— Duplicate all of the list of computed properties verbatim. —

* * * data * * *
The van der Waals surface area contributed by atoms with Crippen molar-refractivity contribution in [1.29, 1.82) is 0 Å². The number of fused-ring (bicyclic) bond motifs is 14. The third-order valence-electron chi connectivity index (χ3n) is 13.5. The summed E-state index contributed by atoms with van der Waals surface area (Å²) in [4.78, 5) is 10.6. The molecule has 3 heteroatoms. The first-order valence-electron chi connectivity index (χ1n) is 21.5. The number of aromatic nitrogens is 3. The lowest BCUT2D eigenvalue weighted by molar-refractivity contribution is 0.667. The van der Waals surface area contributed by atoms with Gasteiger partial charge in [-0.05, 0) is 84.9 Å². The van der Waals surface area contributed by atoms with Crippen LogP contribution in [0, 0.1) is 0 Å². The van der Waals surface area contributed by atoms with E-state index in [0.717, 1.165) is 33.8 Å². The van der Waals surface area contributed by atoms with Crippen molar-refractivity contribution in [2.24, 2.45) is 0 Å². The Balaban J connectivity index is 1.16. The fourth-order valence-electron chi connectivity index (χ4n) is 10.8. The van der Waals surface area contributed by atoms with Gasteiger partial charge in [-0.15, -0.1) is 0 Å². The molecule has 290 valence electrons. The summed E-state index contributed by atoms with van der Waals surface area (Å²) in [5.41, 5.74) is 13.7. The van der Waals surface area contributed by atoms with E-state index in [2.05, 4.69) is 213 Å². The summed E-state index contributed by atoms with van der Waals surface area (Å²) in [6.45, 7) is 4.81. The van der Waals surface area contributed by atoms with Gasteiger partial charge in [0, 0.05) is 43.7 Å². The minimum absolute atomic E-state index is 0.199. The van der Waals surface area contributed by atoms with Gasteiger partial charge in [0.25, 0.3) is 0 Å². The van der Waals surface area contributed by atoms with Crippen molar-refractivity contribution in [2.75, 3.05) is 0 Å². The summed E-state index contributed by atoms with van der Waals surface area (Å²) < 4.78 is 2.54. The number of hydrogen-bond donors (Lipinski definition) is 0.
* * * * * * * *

The van der Waals surface area contributed by atoms with Crippen molar-refractivity contribution in [1.29, 1.82) is 0 Å². The number of fused-ring (bicyclic) bond motifs is 14. The third-order valence-electron chi connectivity index (χ3n) is 13.5. The summed E-state index contributed by atoms with van der Waals surface area (Å²) in [4.78, 5) is 10.6. The molecule has 3 heteroatoms. The first-order valence-electron chi connectivity index (χ1n) is 21.5. The number of aromatic nitrogens is 3. The lowest BCUT2D eigenvalue weighted by molar-refractivity contribution is 0.667. The van der Waals surface area contributed by atoms with Gasteiger partial charge in [-0.05, 0) is 84.9 Å². The van der Waals surface area contributed by atoms with Crippen LogP contribution in [0, 0.1) is 0 Å². The van der Waals surface area contributed by atoms with E-state index in [0.717, 1.165) is 33.8 Å². The van der Waals surface area contributed by atoms with Crippen molar-refractivity contribution in [2.24, 2.45) is 0 Å². The Balaban J connectivity index is 1.16. The fourth-order valence-electron chi connectivity index (χ4n) is 10.8. The van der Waals surface area contributed by atoms with Gasteiger partial charge in [-0.15, -0.1) is 0 Å². The molecule has 290 valence electrons. The summed E-state index contributed by atoms with van der Waals surface area (Å²) in [5.41, 5.74) is 13.7. The van der Waals surface area contributed by atoms with E-state index in [2.05, 4.69) is 213 Å². The summed E-state index contributed by atoms with van der Waals surface area (Å²) in [6.45, 7) is 4.81. The van der Waals surface area contributed by atoms with Gasteiger partial charge in [0, 0.05) is 43.7 Å². The minimum absolute atomic E-state index is 0.199. The van der Waals surface area contributed by atoms with Gasteiger partial charge in [0.25, 0.3) is 0 Å². The van der Waals surface area contributed by atoms with Crippen molar-refractivity contribution in [2.75, 3.05) is 0 Å². The summed E-state index contributed by atoms with van der Waals surface area (Å²) < 4.78 is 2.54. The number of hydrogen-bond donors (Lipinski definition) is 0.